Webinar Four: Q&A

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Following our webinar on Sensors & Processing, there were some outstanding questions which we couldn't cover in the session.

Our webinar panel and committee have answered some of your questions.

We have also recorded the webinar so if you missed out you can watch it on demand.

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For sensors used in outboard deployment, does the material used for encapsulation need to be taken into account to ensure performance is optimised?

Yes, the encapsulation material needs to be taken into account to optimise performance. Encapsulation materials are typically chosen to be waterproof and offer an appropriate level of physical protection for a given application. From an acoustic performance viewpoint, the chosen material would typically be acoustically transparent, i.e. have an appropriately matched acoustic impedance.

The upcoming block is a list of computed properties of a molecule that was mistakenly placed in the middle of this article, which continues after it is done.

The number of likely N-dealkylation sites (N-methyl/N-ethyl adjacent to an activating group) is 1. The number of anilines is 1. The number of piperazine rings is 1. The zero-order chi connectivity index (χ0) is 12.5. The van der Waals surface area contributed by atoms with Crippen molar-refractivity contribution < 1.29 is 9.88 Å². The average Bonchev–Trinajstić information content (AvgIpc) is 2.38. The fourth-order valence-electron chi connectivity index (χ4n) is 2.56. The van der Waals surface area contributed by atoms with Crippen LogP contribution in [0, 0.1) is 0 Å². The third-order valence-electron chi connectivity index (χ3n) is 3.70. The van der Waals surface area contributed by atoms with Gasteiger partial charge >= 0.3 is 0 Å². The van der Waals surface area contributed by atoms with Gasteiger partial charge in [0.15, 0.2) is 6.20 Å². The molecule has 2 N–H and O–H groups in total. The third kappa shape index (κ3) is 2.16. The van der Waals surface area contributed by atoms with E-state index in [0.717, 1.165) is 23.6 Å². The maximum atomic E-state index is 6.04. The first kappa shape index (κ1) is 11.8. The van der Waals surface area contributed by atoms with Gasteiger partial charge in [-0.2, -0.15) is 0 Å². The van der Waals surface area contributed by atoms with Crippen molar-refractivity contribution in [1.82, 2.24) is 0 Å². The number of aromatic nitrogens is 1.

It is also important to consider the impact of encapsulation material upon the whole system, for example the impact on flow noise if the encapsulation layer is the final layer (e.g. where no sonar dome is used).

Dr Peter Beerens mentioned quasi-real data. I was wondering how far this potentially can bring us? What is Nick Sheppard's opinion?

As noted in the webinar, quasi-real data will be important to deliver the 10,000's images that are often needed to train new Machine Learning solutions. The use of Augmented Learning could be considered a use of quasi-real data (e.g. rotations, stretches or flips of images). Another form of quasi-real data is the inject of targets of interest into environmental data - there are two challenges in this:

1. Having a realistic boundary around the injected new data so that it does not look like a pasted-in discontinuity

2. The realism of synthetic data that is mixed with real data otherwise you develop and prove signal processing which is well matched to your simulator but does not work in the real world environment

Modern sonars are often limited by ambient noise or reverberation, which then requires a larger array size to improve performance.  In these situations, would there be any benefit in developing more sensitive transducers?

As discussed in the webinar there could be a limit in that increasing sensitivity may result in you only measuring more noise and hence the true dynamic range of your system becomes more limited.